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To opt out or not opt out of standardized testing

August 27, 2014
By MARK J. CASTELLANO , Lehigh Acres Citizen

The debate has finally begun in earnest. It is a debate worthy to be had and long overdue. Our State and our Nation have become obsessed with standardized testing of students in public schools. Obsessed to the point it has changed what our public schools should be: strongholds of learning. Schools are places where children are meant to learn that reading, writing, math, science, music, art, and all fields of study are valued. These are the roads they can safely travel to achieve what they dream of becoming, of doing. They should be able to discover the outlet that will allow them to become more than "productive citizens," but people with a passion, contributors to our communities, our nation and our world.

Yet, over the past fifteen years a dangerous hijacking of public education has taken place. Some of the catchphrases used to justify this are "accountability," "failing schools," "school choice," "fire the 'bad teachers'," "the teachers unions," ad nauseum. In reality, these have all misleadingly been used to promote one ultimate agenda: privatization of public education.

The most egregious of the tactics that has been used is the testing mania that has been crammed down the throats of public schools, and thus, public school students. Teachers are critical of this mania because it provides minimal to no useful feedback regarding the teaching and learning in their classes. Testing is supposed to be a diagnostic exercise. Not an evaluation of the teacher, but an evaluation of what a student has learned. It is meant to be used by the teacher to determine strengths and deficiencies in a student's understanding. It is to be a guide to what the teacher can and must do to help each student grasp the knowledge they need in whatever subject is taught. Educationally, testing was never meant to be a hammer held over the heads of students, teachers, and school districts.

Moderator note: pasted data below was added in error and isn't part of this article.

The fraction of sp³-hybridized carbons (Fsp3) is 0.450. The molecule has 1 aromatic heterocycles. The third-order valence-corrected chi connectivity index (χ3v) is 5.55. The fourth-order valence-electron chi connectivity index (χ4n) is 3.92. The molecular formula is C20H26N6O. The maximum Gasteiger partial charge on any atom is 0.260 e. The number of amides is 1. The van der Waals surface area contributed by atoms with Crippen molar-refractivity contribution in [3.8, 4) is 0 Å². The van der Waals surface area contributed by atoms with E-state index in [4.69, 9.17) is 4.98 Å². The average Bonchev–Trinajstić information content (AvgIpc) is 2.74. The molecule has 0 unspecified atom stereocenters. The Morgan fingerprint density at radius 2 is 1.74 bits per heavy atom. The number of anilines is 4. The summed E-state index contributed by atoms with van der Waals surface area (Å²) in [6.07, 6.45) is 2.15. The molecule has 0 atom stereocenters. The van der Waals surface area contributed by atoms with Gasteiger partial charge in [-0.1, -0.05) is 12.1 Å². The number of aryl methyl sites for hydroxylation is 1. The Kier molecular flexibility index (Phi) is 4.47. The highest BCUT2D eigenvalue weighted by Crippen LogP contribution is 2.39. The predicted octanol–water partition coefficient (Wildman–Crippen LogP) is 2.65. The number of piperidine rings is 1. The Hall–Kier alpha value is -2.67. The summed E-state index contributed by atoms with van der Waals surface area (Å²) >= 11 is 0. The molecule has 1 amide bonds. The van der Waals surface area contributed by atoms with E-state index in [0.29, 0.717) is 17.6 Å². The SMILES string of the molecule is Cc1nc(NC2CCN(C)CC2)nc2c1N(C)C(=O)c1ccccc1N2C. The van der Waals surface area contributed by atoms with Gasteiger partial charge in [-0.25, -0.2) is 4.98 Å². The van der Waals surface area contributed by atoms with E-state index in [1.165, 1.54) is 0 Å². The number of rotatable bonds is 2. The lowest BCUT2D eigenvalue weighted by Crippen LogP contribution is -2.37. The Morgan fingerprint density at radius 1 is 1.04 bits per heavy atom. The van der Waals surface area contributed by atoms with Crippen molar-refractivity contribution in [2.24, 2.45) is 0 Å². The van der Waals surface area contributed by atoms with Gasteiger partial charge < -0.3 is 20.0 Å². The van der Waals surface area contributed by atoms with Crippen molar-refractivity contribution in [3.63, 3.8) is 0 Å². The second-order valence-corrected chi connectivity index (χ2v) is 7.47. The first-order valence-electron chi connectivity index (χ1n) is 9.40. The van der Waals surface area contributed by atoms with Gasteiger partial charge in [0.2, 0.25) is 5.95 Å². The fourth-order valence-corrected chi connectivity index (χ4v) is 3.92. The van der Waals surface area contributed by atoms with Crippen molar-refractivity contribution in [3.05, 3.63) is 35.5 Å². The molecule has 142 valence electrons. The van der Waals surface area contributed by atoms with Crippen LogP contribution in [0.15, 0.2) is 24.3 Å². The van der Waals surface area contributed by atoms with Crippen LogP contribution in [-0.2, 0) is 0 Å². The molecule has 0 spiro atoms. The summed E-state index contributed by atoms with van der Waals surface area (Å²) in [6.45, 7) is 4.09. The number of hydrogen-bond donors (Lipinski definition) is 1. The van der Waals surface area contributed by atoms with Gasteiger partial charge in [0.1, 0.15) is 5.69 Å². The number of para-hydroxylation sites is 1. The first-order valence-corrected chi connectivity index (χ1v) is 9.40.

Yet, in regards to the consequences of what may happen if we dare to refuse the continued abusive misuse of testing, they have not clearly identified what the nail will be. I can only assume they feel that no one would dare challenge their dictates, so there was no need to be specific with the consequences. All we know is that if a school district or board is unwilling to comply with laws mandating the implementation of high stakes testing, the State Board of Education has the authority to withhold funding for that district. Ah, that's the nail! No funding, no ability to operate a school system. If this occurred they would undoubtedly use it as an excuse to cry for further privatization.

But now, finally, there are parents, educators, and school boards in the State of Florida, that are having real discussions regarding abusive use of testing. The catch is, at what cost to our students, our education professionals and our school districts? Lee County has sparked this debate, having the first real public conversation suggesting the rebellious thought of "opting out" of the mandatory testing our Legislature has required. Other school boards around the state are now looking towards Lee and beginning the conversations in their districts. If more of them stand up and declare "ENOUGH!," maybe our legislators and Governor will realize that public schools should be permitted to fulfill their true purpose: give our children the gift of a love of learning, a desire for knowledge and a purpose for offering their skills, whatever those may be, to better their lives and our world.

If our school board should choose to take this powerful symbolic stand, we should all applaud them, stand beside them and be prepared to tell our Legislators and Governor, "You WILL NOT punish our students and our education professionals to further YOUR agenda! You WILL adequately fund our schools, as our State's Constitution demands of you! You WILL stop the abusive misuse of high-stakes testing!"

Mark J. Castellano is the president of the Teachers Association of Lee County.



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